July is Cleft and Craniofacial Awareness Month, a time to raise awareness about craniofacial anomalies. Each year in the U.S., thousands of babies are born with a cleft, occurring when tissue in the baby’s upper lip (cleft lip) and/or roof of the mouth (cleft palate) does not completely or properly form together during pregnancy. Cleft lip and cleft palate are among the most common congenital defects. Other common craniofacial birth defects include craniosynostosis (premature closure of an infant’s skull), hemifacial microsomia (underdeveloped tissues on one side of the face), microtia (missing or underdeveloped ear) and anophthalmia/microphthalmia (missing or abnormally small eye).
Children with craniofacial deformities often have eating issues, hearing loss, speech problems, dental problems and emotional or social problems. The unique needs of patients with cleft and craniofacial conditions make multidisciplinary care essential. Early intervention by a plastic surgeon experienced in treating children is an integral component of the care plan that not only provides cosmetic repair to create a more normal appearance but also gives the child the ability to function and grow correctly.
South Florida-based Pediatrix® Plastic and Reconstructive Surgical Specialists is a leader in the field of this highly specialized branch of plastic surgery. The group has cared for children with craniofacial conditions for more than 20 years and completed thousands of complex facial reconstruction procedures. We sat down with Eric Stelnicki, M.D., practice medical director, to learn more about cleft lip and cleft palate and how the team is advancing care with the use of innovative procedures.
What is a cleft lip and cleft palate?
Between four and seven weeks of pregnancy, tissues from both sides of the head connect at the center of the face to form the lips and mouth. When the tissues don't join completely, a cleft lip occurs, leaving a gap between the two sides of the upper lip. The cleft ranges in size from a small notch to a large opening that extends to the nose. This separation can include the gums or the palate (roof of the mouth).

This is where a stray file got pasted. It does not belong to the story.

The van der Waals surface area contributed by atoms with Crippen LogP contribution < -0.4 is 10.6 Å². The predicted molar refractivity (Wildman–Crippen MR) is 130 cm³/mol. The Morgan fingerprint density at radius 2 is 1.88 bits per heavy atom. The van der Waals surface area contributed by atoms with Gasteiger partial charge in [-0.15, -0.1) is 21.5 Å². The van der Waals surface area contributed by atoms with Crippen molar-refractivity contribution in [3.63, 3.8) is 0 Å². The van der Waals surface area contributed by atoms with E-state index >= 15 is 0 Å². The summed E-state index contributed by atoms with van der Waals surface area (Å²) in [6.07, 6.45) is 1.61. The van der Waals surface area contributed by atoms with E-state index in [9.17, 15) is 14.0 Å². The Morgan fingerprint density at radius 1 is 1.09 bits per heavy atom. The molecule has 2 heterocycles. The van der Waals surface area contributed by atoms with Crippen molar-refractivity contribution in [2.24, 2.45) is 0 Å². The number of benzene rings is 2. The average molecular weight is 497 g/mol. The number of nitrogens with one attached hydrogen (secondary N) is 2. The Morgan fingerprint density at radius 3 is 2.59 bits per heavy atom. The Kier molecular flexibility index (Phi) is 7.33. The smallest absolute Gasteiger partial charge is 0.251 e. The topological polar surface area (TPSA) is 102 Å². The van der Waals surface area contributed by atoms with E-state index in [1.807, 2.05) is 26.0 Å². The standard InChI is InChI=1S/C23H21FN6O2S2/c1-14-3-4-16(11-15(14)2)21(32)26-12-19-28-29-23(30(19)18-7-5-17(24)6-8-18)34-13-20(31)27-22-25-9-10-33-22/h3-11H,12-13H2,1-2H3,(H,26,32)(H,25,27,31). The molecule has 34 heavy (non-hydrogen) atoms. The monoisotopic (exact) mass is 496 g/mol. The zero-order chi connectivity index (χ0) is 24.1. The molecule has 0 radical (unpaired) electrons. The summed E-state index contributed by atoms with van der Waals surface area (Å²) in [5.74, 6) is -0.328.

Between six and nine weeks of pregnancy, the palate forms. A cleft palate is an opening in the roof of the mouth that forms in utero. It can consist of the hard palate (the bony front portion of the roof of the mouth) or the soft palate (the soft back portion of the roof of the mouth).
Cleft lip and cleft palate can appear on one or both sides of the mouth. Because the lip and the palate develop separately, it's possible to have a cleft lip without a cleft palate, cleft palate without a cleft lip or both a cleft lip and cleft palate (the most common condition).
What causes a cleft lip and cleft palate?
There is no definitive cause of cleft lip or cleft palate, nor is it preventable. It is generally thought to be caused by genetic (inherited) factors. A newborn has a greater chance of developing the condition if a sibling, parent or relative has a cleft.
Environmental factors can also increase the risk of a birth defect. These include taking certain medications during pregnancy; vitamin deficiency (folic acid); obesity; smoking and/or substance abuse during pregnancy; and fetal exposure to viruses or chemicals.
Cleft lip and palate repair